There are many areas in our lives where we can strive to be zero-waste—and the garden is no exception
Zero-waste living has been around for generations, although it has recently reclaimed its place in the modern world as people rediscover its environmental benefits (and personal cost-saving factors).
Zero-waste gardening is known as the practice of growing food and plants while focusing on the conservation of all resources. It ensures that nothing goes into the landfills, new materials aren’t made, and the practices aren’t harmful towards the environment.
Gardening is already an ode to Mother Earth, but doing it the zero-waste way kicks it up a notch. There are many ways to implement the lifestyle—starting with the building of your garden all the way through to disposal at the end of the season.
Building materials come at the highest cost for the gardener—and for the environment, especially with more old-growth forests being cut for lumber. There are infinite ways to be scrappy when building new or expanding on gardens—you just have to get a little creative. Here are some ways to repurpose and reuse:
- Salvage old pallets, wood, reclaimed bricks, stone or landscape edging from shops in your area to use for raised beds.
- Use tires, old pots and other well-draining vessels to use as planters for your garden.
- Collect newspaper and cardboard for the base of your no-dig garden beds from grocery stores, warehouses and other places that receive big shipments.
You might be thinking: isn’t the growing already zero-waste? There is a surprising amount of waste that can go into traditional gardening, so here’s how you can avoid it:
- Avoid disposable pots from the nursery and reuse your own, or use thrifted plastic bowls and cups with drainage for your seedlings. If you do buy nursery plants, save the pots to start your own seeds for next year.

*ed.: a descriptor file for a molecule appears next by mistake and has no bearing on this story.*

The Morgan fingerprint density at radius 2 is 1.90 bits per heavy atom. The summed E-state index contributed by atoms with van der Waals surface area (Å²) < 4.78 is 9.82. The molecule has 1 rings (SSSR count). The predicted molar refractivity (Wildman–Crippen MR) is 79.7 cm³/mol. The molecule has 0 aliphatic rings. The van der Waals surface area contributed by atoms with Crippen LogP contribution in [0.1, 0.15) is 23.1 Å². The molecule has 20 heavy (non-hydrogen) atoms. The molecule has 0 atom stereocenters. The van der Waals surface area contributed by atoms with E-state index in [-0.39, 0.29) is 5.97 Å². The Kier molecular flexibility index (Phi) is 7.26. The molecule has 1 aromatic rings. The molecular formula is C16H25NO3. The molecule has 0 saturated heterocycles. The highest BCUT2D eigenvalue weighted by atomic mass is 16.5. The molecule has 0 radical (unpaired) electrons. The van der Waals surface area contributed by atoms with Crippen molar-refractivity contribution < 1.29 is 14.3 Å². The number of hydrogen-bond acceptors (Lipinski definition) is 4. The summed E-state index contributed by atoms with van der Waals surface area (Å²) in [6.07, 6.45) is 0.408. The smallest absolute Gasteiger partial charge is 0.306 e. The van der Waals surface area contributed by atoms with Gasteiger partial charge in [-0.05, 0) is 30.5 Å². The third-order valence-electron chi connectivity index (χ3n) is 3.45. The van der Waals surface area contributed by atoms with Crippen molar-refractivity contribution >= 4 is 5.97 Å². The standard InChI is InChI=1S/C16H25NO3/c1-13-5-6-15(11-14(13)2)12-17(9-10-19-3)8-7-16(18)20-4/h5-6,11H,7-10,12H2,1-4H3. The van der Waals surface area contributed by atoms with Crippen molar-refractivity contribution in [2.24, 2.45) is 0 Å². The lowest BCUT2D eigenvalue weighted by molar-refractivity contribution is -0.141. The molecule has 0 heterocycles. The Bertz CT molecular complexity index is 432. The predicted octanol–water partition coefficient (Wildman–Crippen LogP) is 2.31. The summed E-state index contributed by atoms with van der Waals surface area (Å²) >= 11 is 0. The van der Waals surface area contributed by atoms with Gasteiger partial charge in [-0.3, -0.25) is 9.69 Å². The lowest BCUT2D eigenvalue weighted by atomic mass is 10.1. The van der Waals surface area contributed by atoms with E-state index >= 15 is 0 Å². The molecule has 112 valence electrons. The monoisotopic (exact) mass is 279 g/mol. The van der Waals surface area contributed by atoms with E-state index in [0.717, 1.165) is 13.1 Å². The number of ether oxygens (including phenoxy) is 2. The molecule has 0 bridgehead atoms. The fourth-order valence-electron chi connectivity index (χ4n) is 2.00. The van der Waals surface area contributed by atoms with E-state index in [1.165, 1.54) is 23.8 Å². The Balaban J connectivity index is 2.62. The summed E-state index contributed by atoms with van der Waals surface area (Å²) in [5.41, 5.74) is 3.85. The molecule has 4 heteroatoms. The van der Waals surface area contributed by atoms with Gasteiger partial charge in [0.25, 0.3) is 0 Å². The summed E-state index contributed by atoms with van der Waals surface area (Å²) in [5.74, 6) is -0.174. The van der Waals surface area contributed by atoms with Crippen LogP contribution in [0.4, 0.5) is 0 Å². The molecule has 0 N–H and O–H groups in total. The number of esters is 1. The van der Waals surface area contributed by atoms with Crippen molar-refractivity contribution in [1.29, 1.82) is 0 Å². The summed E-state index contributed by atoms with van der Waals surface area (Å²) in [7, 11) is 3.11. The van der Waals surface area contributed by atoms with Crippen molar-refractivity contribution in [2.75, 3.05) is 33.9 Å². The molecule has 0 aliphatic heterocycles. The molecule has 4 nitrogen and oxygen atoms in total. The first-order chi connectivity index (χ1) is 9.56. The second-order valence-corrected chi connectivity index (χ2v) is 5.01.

- Start your plants from organic or heirloom seeds, or get some from your friends or local community members. Remember to save your fruits’ seeds for next year’s produce.
- Rather than buy new plants from the store, get plant divisions from your friends or attend a plant swap.
- Skip the harmful fertilizers and build up soil health in order to attract beneficial insects who will keep pests out of the garden.
- Label your plants with high-quality stakes made of metal or reuse wood or rocks to help identify what’s in your garden.
Tools and resources can often be just as expensive as the gardening materials, but there are ways to be more economical, environmental and communal in your tool-acquiring endeavours.
- If you have good neighbours and gardening friends, see if you can share gardening tools. Rather than each having your own set, you can eliminate the need for purchasing new by having a collective garden shed. If you are purchasing tools, look for high-quality tools whether purchasing new or thrifting; longevity in tools means you can repair what’s broken rather than throwing them out.
- Reduce water consumption by using compost on your bed to capture moisture, then mulching your garden beds to retain moisture, and finally saving your rainwater in order to lower your water usage and bill.
- Rather than buying mulch from the store or your local organic farm, you can make your own mulch. Twigs and branches, leaves and cut grass all make for good (and free) mulch that you can use in your garden.
The end of life for a garden is just as important as the start (if not more important). Finishing off your season the zero-waste way will prompt next year’s garden to be all the more sustainable.
- Compost your scraps: that means the plant material from your garden and your kitchen scraps. Not only will you save your food scraps from the landfill, but you’ll also be able to avoid the use of chemical sprays on your garden by using the finished compost product. You can make a zero-waste compost bin by salvaging hardware cloth, metal poles and wood.
- Start a worm bin to replace the plastic bags and bottles of fertilizer as well. Worm castings (their poop) is one of the best natural fertilizers for the garden and you can make one at a low cost to you and the environment. You can use a stainless steel sink or plastic tub if you have one or can find one on the side of the road.
Zero-waste gardening is easier than it sounds. Use these steps as a guideline and always keep in mind how you can reduce waste and avoid the use of new items as much as possible. Creating this closed-loop system in the garden is a great way to honour the planet, nourish ourselves with good food, all while minimizing waste and the consumption of materials.